The Mayflower: AKA - I bought a non-running '82 GL1100

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saganaga

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Dang, wish I knew to try oven cleaner first.

Since I had some time and I was curious, I started with 320 on the timing belt cover. That took off a lot of the nasty scale (cracked clear coat?) and some of the black goop (gasket maker material? - but where from?) Still working on getting it all cleaned up - then I'll have to move on to the 400, the 600, etc.

Right now it looks like:

IMG_20191016_235030163.jpg

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I'll try some oven cleaner and see if it takes off the rest of the black stuff. I've tried denatured alcohol, mineral spirits, paint thinner and MEK so far. Whatever this is, it doesn't come off easily.
 

pidjones

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There's also a secret ingrediant. That grease that comes from the elbow.
294cff41d2558dcfd49c534e6bfb36a0.jpg
 

saganaga

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This is the result of 320 - 400 - 600 - Mother's Mag Polish. It leaves a slightly brushed look, instead of a polished mirror-like finish.

Haven't taken the dremel to it yet and cleaned up the nooks and crannies. That's an outside job.

IMG_20191018_230930857.jpg


Passable. Not sure if I want to do more or not. I'll have to wait until daytime and check it under sunlight.
 

saganaga

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Ran into some questions.

1. Got the timing belt covers polished to the level I want for now.

Any decent rattlecan clearcoat that won't yellow with engine heat.

2. Should I reuse the timing belt cover gaskets? They seem fine, but they are decades old.
 

pidjones

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On Amazon you can get 2K clearcoat by SprayMax. Goes on nice, gets awful milky looking, then cures out beautifully in 24 hours. It is an actual two-part that has an internal catalyst container. The gaskets are primarily dust seals, so can be reused. I tack mine on with a soluable sealant like Indian Head.

That said, no clearcoats last real well there - too much damage by pebbles, etc. A lacquer is easily removed with acetone. Or wax it well and count on repolishing about once a year or two, which is much easier without removing a clearcoat.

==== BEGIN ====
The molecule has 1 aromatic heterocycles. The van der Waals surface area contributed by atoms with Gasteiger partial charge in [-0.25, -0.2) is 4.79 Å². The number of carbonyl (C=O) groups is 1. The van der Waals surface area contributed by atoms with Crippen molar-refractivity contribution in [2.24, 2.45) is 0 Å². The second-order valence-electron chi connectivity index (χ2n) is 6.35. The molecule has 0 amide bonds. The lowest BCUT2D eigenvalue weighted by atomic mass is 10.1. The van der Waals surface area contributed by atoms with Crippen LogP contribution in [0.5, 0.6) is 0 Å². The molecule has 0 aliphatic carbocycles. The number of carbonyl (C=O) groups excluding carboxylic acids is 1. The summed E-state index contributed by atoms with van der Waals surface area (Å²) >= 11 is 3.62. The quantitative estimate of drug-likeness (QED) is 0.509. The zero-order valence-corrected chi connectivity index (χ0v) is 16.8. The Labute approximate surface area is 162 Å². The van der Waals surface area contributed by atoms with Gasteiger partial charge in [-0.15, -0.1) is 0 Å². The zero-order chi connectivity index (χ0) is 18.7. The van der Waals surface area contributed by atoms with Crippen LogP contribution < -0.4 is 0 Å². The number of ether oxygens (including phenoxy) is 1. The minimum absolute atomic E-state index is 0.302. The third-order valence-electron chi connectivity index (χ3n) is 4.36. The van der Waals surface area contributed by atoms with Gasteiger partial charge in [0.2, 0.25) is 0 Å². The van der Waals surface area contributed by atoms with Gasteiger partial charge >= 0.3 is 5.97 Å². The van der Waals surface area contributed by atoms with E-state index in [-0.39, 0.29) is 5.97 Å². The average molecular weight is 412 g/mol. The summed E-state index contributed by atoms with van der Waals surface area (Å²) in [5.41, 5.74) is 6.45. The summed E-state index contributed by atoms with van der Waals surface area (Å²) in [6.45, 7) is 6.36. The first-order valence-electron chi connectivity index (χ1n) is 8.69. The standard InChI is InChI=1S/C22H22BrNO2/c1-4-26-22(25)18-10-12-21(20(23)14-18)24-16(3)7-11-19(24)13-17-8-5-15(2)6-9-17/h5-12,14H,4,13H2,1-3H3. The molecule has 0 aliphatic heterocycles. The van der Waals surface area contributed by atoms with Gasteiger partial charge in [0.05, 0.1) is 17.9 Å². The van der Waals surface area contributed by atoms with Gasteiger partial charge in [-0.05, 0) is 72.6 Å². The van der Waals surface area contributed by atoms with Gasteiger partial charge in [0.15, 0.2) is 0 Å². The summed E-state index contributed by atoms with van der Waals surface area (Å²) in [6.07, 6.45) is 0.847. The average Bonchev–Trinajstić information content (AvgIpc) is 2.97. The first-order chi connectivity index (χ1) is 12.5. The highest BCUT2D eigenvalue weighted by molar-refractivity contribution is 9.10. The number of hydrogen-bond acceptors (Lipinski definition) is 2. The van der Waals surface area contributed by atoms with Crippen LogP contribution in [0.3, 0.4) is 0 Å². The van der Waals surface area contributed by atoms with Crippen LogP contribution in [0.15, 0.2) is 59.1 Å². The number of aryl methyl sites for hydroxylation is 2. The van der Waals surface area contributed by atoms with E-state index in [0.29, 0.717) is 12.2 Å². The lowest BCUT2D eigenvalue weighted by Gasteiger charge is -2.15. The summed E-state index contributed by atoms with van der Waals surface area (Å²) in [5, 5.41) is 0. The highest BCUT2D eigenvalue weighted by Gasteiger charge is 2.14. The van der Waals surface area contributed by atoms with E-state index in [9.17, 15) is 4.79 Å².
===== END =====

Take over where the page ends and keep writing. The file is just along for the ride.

saganaga

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Just to be clear, the SprayMax is not a lacquer, correct?

This is kind of leaving more questions then answers about the best way to handle this.

If the timing belt covers weren't awkward to remove, it would be easier.

Never heard of Indian Head, I'll have to check it out.
 

pidjones

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SprayMax is true 2K (acrylic?) And tough as can be.
Belt covers come off easy with a rachet-head 10 mm. You can make it even easier removing the radiator mount bolts and screws and wedging it forward ~1/2".
Indian Head is an OLD gasket shelac available at most parts stores. I learned about it from an old mechanic. Many others work, just avoid RTV/silicone. It's just to hold the gasket on the cover while you position it.
 

saganaga

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Any reason to use shellac instead of rubber cement?

I could always use some more rubber cement. Not sure if I have a can of shellac around.
 

desertrefugee

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I have done a lot of aluminum polishing over the years. I agree about the elbow grease ingredient. However, of all the polishing that I've done, I have never covered it with clear lacquer or anything else. I prefer to leave the raw aluminum and maintain it. Maintenance is easy if you stay on top of it.

Besides, it's therapeutic.
 

saganaga

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Small issue - some of the black around the "GL1100" broke off while washing the second valve cover.

Best way to handle it? My first guess is to grab some black paint and a tiny brush.
 

pidjones

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The shelac comes off easily with solvent. I guess you could use another soluable cement, but many cure out pretty brittle. The Indian Head seems to stsy a little pliable. Getting rubber cement off is much harder.

I agree with bare aluminum (except wheels - just too much to keep up with). My Hunley is starting to need re-polish, but it has been two years. Waxing does help.
 

saganaga

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Since it is spring, I'm resurrecting this thread. Still have to paint the valve covers again - did some research and "stove paint" seems to be recommended. Waiting for a day in the upper 50s.

I think I'll reuse the valve cover gaskets for now. If they leak, I'll order some OEM gaskets from the local Honda dealer if they are reasonable.
 

pidjones

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If you want to paint the valve covers, most any automotive paint should do. They don't get very hot. Use barbeque paint on the headers/mufflers.
 

saganaga

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I'm keeping the original scheme - some of the paint around the lettering flaked off when polishing.
 

saganaga

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For those keeping track, the battery that came with the Mayflower did not survive the winter - not even on a battery tender.

Going to try to purchase an AGM tonight.
 
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